review by Gianni Truzzi, 14 December 2001
Imagine the personal ad:
awkward, pudgy young Oxford professor of English literature with
speech impediment wishes to meet lively and brilliant sex kitten for
bike rides, swimming and exchange of manuscripts. If such a pairing
seems unlikely, it makes the true-life romance and lifelong pairing
of John Bayley and acclaimed literary novelist Iris Murdoch all the
more astounding. Watching
their story in the new film Iris, one understands afresh
Murdoch's quip, "Writing is like getting married. One should
never commit oneself until one is amazed at one's luck."
Based largely on Bayley's memoir, Elegy
for Iris, Judi Dench plays Murdoch in the last five years of her
life, a celebrated grand dame of letters struggling to complete her
twenty-seventh novel as the fog of Alzheimer's descends. It's a grim
fate for a woman whose entire life has been spent with words, from
proclaiming the gospel of precise expression on television
interviews to complaining in the grocery about the misuse of
language on canned vegetables. "Without words, how does one
think?" asks Kate Winslet in flashback as the young Iris, a vivacious, scandalously indiscreet, Oxford scholar. It seems
all the more tragic when, in her seventies, the words flee from her,
leaving her helpless.
Despite Murdoch's literary stature
(and Dench's imposing presence), it's Bayley who is the more curious
and compelling figure. Anyone can -- and does, it seems -- fall for
vibrant young Iris (even easier when she's Winslet), but what does
she see in him? He is a plain man, stammering and proper.
When Iris visits him in his rooms, he protests that he's not
supposed to have young women there. When she kisses his wrist, he
brings up marriage. Even in his dotage when the grocery clerk offers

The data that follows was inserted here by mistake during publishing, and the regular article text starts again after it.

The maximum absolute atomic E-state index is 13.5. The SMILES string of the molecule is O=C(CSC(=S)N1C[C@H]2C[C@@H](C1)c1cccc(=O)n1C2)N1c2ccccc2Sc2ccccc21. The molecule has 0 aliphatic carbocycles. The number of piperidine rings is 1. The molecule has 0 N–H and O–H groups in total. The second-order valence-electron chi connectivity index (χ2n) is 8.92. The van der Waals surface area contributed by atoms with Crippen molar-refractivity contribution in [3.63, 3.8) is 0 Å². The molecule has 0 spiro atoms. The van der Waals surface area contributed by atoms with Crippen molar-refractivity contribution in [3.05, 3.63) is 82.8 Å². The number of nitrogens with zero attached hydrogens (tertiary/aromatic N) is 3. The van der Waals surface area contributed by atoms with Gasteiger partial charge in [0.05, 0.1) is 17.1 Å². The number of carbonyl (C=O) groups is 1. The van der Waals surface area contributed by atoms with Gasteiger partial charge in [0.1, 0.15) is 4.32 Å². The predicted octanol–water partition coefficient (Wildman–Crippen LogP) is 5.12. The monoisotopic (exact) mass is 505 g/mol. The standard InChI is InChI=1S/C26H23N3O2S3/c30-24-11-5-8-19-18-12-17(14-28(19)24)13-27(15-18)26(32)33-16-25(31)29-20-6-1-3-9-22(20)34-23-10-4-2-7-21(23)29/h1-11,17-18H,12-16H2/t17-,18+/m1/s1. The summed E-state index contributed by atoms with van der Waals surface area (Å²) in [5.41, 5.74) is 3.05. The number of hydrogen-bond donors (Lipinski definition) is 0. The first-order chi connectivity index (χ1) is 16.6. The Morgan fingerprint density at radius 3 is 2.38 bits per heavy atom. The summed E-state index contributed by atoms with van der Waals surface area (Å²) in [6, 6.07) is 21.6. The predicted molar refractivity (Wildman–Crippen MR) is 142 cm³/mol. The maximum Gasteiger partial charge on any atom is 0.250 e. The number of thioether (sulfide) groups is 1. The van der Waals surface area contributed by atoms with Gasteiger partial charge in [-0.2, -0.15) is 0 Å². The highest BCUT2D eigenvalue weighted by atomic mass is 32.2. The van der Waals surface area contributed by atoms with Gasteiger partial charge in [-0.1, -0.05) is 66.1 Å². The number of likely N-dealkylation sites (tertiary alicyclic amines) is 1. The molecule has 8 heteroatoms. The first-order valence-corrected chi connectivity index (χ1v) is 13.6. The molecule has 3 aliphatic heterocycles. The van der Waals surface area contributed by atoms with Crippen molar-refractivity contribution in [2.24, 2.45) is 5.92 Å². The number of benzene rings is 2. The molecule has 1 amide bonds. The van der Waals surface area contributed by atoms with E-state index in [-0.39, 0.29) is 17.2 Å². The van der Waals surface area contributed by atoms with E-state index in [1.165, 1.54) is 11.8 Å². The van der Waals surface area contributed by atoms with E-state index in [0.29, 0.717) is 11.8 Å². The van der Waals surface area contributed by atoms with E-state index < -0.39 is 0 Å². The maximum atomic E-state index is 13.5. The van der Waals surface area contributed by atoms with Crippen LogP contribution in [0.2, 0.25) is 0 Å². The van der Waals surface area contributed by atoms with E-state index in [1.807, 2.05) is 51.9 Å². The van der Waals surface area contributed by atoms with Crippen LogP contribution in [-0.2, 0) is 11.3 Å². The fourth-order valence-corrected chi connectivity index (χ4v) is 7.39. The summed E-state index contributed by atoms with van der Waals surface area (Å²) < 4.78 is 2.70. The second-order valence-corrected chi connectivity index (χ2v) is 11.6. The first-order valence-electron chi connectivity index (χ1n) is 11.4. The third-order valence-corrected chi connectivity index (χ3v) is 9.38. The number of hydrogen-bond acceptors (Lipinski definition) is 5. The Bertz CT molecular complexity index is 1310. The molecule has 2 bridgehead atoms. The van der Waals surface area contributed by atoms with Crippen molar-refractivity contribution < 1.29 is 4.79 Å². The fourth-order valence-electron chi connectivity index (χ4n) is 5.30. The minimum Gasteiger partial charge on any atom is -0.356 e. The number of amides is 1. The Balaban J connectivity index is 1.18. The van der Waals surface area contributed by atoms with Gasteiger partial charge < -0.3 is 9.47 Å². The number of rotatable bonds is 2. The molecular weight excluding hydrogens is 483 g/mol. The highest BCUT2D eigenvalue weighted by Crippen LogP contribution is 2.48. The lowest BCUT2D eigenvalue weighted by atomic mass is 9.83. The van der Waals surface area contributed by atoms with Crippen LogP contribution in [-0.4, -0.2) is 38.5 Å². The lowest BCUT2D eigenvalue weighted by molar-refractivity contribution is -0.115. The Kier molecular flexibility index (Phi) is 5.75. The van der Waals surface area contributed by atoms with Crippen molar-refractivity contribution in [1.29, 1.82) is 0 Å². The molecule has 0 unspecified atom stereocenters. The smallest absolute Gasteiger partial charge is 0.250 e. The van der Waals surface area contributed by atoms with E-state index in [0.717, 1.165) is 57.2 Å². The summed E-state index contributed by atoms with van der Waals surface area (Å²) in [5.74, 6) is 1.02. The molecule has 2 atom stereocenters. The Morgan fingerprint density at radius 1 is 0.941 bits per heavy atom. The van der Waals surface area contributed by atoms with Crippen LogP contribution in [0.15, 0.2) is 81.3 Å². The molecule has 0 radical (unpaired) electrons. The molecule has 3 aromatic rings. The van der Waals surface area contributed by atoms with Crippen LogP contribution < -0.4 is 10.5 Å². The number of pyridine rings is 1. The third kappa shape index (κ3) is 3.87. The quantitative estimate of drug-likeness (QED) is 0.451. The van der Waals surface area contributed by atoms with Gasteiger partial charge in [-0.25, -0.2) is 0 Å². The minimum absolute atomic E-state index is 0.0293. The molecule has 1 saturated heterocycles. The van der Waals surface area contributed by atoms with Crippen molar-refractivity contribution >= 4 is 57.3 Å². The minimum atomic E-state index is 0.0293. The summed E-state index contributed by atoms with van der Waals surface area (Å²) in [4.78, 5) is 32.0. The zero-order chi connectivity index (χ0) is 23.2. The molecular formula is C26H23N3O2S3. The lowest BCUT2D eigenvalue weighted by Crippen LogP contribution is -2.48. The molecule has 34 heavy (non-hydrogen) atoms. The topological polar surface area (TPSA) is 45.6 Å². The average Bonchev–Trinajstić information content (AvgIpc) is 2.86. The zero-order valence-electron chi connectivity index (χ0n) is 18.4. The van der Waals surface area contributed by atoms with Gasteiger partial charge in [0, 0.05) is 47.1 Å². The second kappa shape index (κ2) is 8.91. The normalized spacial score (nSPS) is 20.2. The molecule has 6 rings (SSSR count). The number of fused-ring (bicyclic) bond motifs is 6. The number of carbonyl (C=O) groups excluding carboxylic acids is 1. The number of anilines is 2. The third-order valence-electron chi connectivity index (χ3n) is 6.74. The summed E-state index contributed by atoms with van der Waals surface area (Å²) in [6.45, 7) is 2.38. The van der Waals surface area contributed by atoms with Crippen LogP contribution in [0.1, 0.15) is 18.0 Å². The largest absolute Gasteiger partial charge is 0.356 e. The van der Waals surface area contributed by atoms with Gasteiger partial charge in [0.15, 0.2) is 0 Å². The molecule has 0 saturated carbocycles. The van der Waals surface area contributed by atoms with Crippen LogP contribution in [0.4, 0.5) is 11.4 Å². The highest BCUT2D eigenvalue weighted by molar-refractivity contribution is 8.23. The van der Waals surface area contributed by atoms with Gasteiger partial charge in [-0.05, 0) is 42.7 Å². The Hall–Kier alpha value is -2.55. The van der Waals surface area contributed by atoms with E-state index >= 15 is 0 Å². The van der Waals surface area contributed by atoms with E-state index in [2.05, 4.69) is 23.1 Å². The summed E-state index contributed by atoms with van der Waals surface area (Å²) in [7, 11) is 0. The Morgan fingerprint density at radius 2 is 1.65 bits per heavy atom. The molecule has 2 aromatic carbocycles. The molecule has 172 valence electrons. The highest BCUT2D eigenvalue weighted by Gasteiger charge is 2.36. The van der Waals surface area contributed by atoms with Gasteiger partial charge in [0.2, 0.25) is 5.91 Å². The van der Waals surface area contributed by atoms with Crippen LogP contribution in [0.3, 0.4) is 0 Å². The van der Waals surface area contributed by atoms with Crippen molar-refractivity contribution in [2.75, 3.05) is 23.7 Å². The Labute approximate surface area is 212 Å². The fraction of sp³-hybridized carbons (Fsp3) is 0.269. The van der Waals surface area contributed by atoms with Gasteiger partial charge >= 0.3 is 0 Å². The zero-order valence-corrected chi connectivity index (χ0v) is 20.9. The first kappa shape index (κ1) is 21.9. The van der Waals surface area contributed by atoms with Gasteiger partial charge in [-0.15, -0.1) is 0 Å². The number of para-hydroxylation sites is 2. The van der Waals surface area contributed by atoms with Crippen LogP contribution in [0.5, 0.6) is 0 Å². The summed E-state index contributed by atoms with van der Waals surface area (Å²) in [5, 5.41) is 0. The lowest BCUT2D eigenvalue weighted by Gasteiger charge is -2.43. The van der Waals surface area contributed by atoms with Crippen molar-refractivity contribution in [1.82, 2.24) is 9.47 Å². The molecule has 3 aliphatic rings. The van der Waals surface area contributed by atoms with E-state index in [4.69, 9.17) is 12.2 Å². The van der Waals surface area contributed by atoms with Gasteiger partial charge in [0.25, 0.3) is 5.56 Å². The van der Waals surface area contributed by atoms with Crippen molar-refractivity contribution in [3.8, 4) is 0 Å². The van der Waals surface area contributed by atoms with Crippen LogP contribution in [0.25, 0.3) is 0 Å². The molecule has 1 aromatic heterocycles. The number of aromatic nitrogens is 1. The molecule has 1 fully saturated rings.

him premium points, he asks, "Are we entitled?" Sure, he's
sweet, gentle and gallant, but since when has that been enough to
win a wild woman's heart?
Hugh Bonneville and Jim Broadbent,
who play (respectively) the younger and older man, are so unified in
their masterful performances that one has to double-take the credits
to confirm that the part was played by two actors. Jointly, they
convey the quality that drew Murdoch to him, a quiet but genuine
intelligence that could match her own frantic genius. Bayley was
himself an admired, if less revered novelist, and chaired the
committee for the Booker prize. With him, she could think, even
Winslet has now had ample
opportunity to demonstrate in her post-Titanic roles that she
can act, once given a decent script (like Quills). Here, she
displays a rascally magnetism, with a deeply concealed inner life.
Bonneville asks her, a little too juicily, if she also sleeps
with women, and Winslet's silence is a rich feast for the
Murdoch's emphasis on the weight of
words makes a reviewer consider his own. Iris commands
superlatives; the film is important, powerful, absorbing. Primary
screenwriter Charles Wood (best know for his adaptations of the
Sharpe novels for the BBC) shows he is worthy of Murdoch's demanding
precision, the way he employs slim dialogue to exacting efficiency.
Yet what Iris is not -- like the real Murdoch, some might say
-- is enjoyable.
Nor is it completely truthful. I
would be loath to dispense with Winslet's performance, but to be
accurate, she is nearly ten years too young. Murdoch was 35 when she
met Bayley, a 29-year-old virgin, at Oxford. She had already worked
as assistant principal at Treasury, and then for the UN Relief and
Rehabilitation Administration, joined and abandoned the Communist
Party. The film also leaves you with the impression that, once
Murdoch decided Bayley was a worthy suitor, she committed herself to
him faithfully. Alas, she did not, continuing to have affairs after
they were married.
By devoting so much screen time to
her declining years, the film becomes less about Murdoch's
brilliance than the disease that took it. Watching Iris's growing
non-sequiteurs ("When are we leaving?" becomes as
torturous as Marathon Man's "Is it safe?"),
and Bayley's loving patience only underscores how Alzheimer's
is a thoroughly hopeless ailment. The literary couple who devoted
themselves to writing (her at a desk, him with the typewriter
balanced on his knees) never owned a television until Murdoch's
final months -- so she could watch Teletubbies.
But ultimately, the film is about
love and, as hard as some of it can be to watch, the fact that it
deals with the subject without much varnish is its saving grace.
Murdoch was right, her luck was unbelievably good, and, fortunately
for her, she had the good sense to recognize it when it came.
NR- Not Rated.
This film has not